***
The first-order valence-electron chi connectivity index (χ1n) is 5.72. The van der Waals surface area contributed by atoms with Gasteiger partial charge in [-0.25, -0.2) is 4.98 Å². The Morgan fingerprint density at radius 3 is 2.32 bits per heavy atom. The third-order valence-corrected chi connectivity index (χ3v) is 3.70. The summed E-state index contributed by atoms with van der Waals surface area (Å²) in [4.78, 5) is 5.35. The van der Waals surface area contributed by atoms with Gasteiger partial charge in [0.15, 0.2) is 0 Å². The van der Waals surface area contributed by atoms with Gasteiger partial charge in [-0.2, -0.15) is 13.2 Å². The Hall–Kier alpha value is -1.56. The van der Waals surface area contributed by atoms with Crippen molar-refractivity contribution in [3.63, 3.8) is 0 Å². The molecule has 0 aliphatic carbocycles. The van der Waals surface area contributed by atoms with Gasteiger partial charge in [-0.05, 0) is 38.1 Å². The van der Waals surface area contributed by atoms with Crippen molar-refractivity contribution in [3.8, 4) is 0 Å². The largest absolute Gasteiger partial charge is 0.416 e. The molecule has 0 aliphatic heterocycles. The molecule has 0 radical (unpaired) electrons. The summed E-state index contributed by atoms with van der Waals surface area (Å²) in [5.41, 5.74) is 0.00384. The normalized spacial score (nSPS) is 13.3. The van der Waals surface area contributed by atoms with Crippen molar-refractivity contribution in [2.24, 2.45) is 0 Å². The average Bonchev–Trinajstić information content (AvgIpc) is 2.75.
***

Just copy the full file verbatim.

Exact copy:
The first-order valence-electron chi connectivity index (χ1n) is 5.72. The van der Waals surface area contributed by atoms with Gasteiger partial charge in [-0.25, -0.2) is 4.98 Å². The Morgan fingerprint density at radius 3 is 2.32 bits per heavy atom. The third-order valence-corrected chi connectivity index (χ3v) is 3.70. The summed E-state index contributed by atoms with van der Waals surface area (Å²) in [4.78, 5) is 5.35. The van der Waals surface area contributed by atoms with Gasteiger partial charge in [0.15, 0.2) is 0 Å². The van der Waals surface area contributed by atoms with Gasteiger partial charge in [-0.2, -0.15) is 13.2 Å². The Hall–Kier alpha value is -1.56. The van der Waals surface area contributed by atoms with Crippen molar-refractivity contribution in [3.63, 3.8) is 0 Å². The molecule has 0 aliphatic carbocycles. The van der Waals surface area contributed by atoms with Gasteiger partial charge in [-0.05, 0) is 38.1 Å². The van der Waals surface area contributed by atoms with Crippen molar-refractivity contribution in [3.8, 4) is 0 Å². The largest absolute Gasteiger partial charge is 0.416 e. The molecule has 0 aliphatic heterocycles. The molecule has 0 radical (unpaired) electrons. The summed E-state index contributed by atoms with van der Waals surface area (Å²) in [5.41, 5.74) is 0.00384. The normalized spacial score (nSPS) is 13.3. The van der Waals surface area contributed by atoms with Crippen molar-refractivity contribution in [2.24, 2.45) is 0 Å². The average Bonchev–Trinajstić information content (AvgIpc) is 2.75.